A world on fire
By Jim Poling Sr.
Published Nov. 22, 2018
Through snowflake-speckled windows I watch stately trees sagging beneath the weight of the early November snowfall. It is a winter picture that denies the existence of wildfires.
Yet the wildfires are there, on the television screens, in newspaper stories and photos and on social media sites. Walls of flames consuming huge pieces of California, its people and their possessions.
The images are only camera views, and they come from 2,000-plus miles away, so they are no threat and can be forgotten easily. They shouldn’t be because wildfires are an increasing threat to our country, and the world.
This year alone there have been 6,845 wildfires in Canada, more than double the 25-year average of 3,000. They burned 2.2 million hectares of land and forests. Last year 5,305 wildfires burned 3.4 million hectares.
Ontario alone had 1,325 fires that consumed 276,356 hectares in 2018, and that’s close to double the annual average of 757 fires burning 111,487 hectares. A July fire was close to home, burning 11,000 hectares in the Parry Sound area, threatening to shut down Highway 69.
We Canadians tend to think of wildfires as forest fires that burn bushes, trees, and cause grief to wildlife. In fact, they are becoming more of a threat to the places where we live, our homes and our other possessions.
A most recent and terrifying example is the Fort McMurray, Alberta fire of 2016. Upwards of 88,000 people in the city and surrounding areas were evacuated – the largest wildfire evacuation in Canadian history. Also, it was the costliest disaster in Canadian history.
No one died directly in the fire, however, thousands of lives were changed.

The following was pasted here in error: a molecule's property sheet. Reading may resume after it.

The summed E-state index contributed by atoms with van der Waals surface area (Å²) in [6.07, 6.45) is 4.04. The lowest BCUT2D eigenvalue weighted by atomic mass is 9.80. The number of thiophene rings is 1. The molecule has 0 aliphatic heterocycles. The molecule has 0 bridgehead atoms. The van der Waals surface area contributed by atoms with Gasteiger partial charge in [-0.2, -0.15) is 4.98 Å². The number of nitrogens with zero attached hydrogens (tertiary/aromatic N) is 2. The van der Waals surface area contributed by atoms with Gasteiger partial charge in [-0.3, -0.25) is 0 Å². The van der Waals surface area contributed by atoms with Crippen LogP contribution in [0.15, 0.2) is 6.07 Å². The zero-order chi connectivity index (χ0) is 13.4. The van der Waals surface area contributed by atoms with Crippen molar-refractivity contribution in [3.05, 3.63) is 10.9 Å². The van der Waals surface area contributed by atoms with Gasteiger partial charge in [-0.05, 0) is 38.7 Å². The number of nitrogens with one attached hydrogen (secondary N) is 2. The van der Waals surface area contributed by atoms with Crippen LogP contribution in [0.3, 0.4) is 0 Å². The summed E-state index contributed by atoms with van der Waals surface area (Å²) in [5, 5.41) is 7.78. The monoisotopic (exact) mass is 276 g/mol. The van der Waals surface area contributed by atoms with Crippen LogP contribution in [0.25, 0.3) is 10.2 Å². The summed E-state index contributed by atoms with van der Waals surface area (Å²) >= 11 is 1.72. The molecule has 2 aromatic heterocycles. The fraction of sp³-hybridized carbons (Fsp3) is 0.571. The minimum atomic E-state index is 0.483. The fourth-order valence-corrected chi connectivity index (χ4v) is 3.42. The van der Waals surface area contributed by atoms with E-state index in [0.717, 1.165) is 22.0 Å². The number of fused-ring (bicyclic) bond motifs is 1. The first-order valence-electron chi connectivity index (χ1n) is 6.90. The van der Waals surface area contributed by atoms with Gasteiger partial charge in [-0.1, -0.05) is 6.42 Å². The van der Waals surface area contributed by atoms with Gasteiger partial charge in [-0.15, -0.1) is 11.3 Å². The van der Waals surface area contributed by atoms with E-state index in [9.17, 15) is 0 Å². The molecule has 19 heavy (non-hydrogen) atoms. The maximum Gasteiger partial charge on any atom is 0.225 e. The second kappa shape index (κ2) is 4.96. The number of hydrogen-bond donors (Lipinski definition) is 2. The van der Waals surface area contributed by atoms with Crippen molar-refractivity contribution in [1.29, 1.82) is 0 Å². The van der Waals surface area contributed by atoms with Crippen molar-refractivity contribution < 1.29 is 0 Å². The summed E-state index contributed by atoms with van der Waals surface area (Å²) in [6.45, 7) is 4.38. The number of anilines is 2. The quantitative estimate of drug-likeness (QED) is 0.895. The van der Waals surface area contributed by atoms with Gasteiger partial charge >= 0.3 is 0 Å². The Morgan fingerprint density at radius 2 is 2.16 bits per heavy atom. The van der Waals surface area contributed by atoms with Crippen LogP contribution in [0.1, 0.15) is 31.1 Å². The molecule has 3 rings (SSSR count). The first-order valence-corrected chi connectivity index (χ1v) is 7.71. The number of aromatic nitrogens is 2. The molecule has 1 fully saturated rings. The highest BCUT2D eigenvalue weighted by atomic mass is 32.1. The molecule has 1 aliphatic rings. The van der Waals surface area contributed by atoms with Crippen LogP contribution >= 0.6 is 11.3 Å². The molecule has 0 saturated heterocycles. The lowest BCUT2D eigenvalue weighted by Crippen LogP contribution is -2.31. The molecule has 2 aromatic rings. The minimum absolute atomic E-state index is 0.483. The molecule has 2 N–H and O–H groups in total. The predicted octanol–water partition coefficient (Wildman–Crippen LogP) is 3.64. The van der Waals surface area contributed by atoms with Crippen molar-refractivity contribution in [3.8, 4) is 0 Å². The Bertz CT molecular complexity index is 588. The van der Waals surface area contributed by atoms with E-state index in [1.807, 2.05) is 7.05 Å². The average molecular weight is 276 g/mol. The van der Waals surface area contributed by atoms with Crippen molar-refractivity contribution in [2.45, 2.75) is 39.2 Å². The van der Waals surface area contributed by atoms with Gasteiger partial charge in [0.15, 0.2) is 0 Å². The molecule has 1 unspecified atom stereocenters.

My own family history tells a lot about how wildfires change lives. My grandparents and their young family escaped from the Great Minnesota Fires that destroyed their hometown of Cloquet, near Duluth, in 1918. I remember a photograph of my grandmother holding my father and his older brother as she stood in water (likely the St. Louis River) as flames engulfed their town.
Hundreds of people died in the fires and many hundreds more lost their homes and jobs. The paper mill where my grandfather worked was destroyed. He moved the family to Canada to get work in another mill.
The Cloquet fire that changed my family history was touched off by human activity - sparks from a train. Roughly one third of wildfires are started by human activity. Lightning strikes cause the rest.
The increase in wildfires is not just a North American thing. The number of fires this year across Europe is up 40 percent on average.
With statistics showing wildfires becoming more frequent, we must work harder to reduce human causes, plus find fresh ways to control fires when they start and reduce the areas that they burn.
The best way to achieve that is to listen to the experts. There are thousands of wildfire and climate experts with the science backgrounds and experience needed to find solutions. They need to have a bigger voice in saying how we can lessen the threat.
One person who thinks he is an expert, but definitely is not, is the president of the United States who says that wildfires can be prevented by raking the forest floors.
“We gotta take care of the floors, you know, the floors of the forest. Very important,” he said during a tour of the California devastation in which he mistakenly called the burned out town of Paradise, “Pleasure.”
One of the scientists worth listening to is Australian David Bowman, a global wildfire expert often quoted in the world media.
“Growing cities, poor planning, recurring heat waves, more people living closer to forests and more combustible landscapes have together created a more fire-prone world,” Bowman has said. Add in climate change, which is accelerating ecological instability.
“It is causing fire seasons to start earlier and finish later. We are seeing more severe, more intense and longer lasting wildfires causing more loss of life and property. Fires used to be seen as local, but we should see them as part of a global-scale phenomenon.”
Wildfires are a threat to our future. We need to take that threat seriously.